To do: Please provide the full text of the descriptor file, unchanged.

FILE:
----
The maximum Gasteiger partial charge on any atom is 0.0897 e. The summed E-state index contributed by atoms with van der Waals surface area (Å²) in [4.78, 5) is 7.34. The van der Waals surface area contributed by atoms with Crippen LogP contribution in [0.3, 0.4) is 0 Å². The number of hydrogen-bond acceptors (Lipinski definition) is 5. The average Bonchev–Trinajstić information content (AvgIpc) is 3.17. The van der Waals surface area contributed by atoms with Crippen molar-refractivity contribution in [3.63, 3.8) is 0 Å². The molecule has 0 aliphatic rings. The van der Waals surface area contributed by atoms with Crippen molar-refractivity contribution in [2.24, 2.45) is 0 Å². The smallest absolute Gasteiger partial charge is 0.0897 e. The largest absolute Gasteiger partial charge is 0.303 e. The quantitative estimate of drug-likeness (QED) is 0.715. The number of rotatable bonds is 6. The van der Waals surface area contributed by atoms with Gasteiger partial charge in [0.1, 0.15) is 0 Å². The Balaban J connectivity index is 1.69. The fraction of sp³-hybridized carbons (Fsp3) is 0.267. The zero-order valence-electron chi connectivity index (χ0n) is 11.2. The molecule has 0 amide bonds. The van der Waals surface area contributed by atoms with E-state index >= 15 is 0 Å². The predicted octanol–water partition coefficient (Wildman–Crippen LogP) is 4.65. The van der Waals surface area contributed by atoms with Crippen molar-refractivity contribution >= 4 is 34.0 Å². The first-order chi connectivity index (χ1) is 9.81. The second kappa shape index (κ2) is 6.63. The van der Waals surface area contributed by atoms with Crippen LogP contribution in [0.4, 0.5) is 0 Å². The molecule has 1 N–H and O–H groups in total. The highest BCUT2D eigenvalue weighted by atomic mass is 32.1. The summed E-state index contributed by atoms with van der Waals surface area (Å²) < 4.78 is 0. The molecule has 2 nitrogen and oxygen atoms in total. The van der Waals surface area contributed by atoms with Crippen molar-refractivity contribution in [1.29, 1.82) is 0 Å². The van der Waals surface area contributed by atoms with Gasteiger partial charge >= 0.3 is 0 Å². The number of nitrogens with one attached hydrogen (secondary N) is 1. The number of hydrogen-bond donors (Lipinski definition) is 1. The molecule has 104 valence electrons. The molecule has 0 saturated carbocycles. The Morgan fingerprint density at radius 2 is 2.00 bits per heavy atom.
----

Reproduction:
The maximum Gasteiger partial charge on any atom is 0.0897 e. The summed E-state index contributed by atoms with van der Waals surface area (Å²) in [4.78, 5) is 7.34. The van der Waals surface area contributed by atoms with Crippen LogP contribution in [0.3, 0.4) is 0 Å². The number of hydrogen-bond acceptors (Lipinski definition) is 5. The average Bonchev–Trinajstić information content (AvgIpc) is 3.17. The van der Waals surface area contributed by atoms with Crippen molar-refractivity contribution in [3.63, 3.8) is 0 Å². The molecule has 0 aliphatic rings. The van der Waals surface area contributed by atoms with Crippen molar-refractivity contribution in [2.24, 2.45) is 0 Å². The smallest absolute Gasteiger partial charge is 0.0897 e. The largest absolute Gasteiger partial charge is 0.303 e. The quantitative estimate of drug-likeness (QED) is 0.715. The number of rotatable bonds is 6. The van der Waals surface area contributed by atoms with Gasteiger partial charge in [0.1, 0.15) is 0 Å². The Balaban J connectivity index is 1.69. The fraction of sp³-hybridized carbons (Fsp3) is 0.267. The zero-order valence-electron chi connectivity index (χ0n) is 11.2. The molecule has 0 amide bonds. The van der Waals surface area contributed by atoms with E-state index >= 15 is 0 Å². The predicted octanol–water partition coefficient (Wildman–Crippen LogP) is 4.65. The van der Waals surface area contributed by atoms with Crippen molar-refractivity contribution >= 4 is 34.0 Å². The first-order chi connectivity index (χ1) is 9.81. The second kappa shape index (κ2) is 6.63. The van der Waals surface area contributed by atoms with Crippen LogP contribution in [0.4, 0.5) is 0 Å². The molecule has 1 N–H and O–H groups in total. The highest BCUT2D eigenvalue weighted by atomic mass is 32.1. The summed E-state index contributed by atoms with van der Waals surface area (Å²) < 4.78 is 0. The molecule has 2 nitrogen and oxygen atoms in total. The van der Waals surface area contributed by atoms with Crippen molar-refractivity contribution in [1.29, 1.82) is 0 Å². The van der Waals surface area contributed by atoms with Gasteiger partial charge >= 0.3 is 0 Å². The number of nitrogens with one attached hydrogen (secondary N) is 1. The number of hydrogen-bond donors (Lipinski definition) is 1. The molecule has 104 valence electrons. The molecule has 0 saturated carbocycles. The Morgan fingerprint density at radius 2 is 2.00 bits per heavy atom.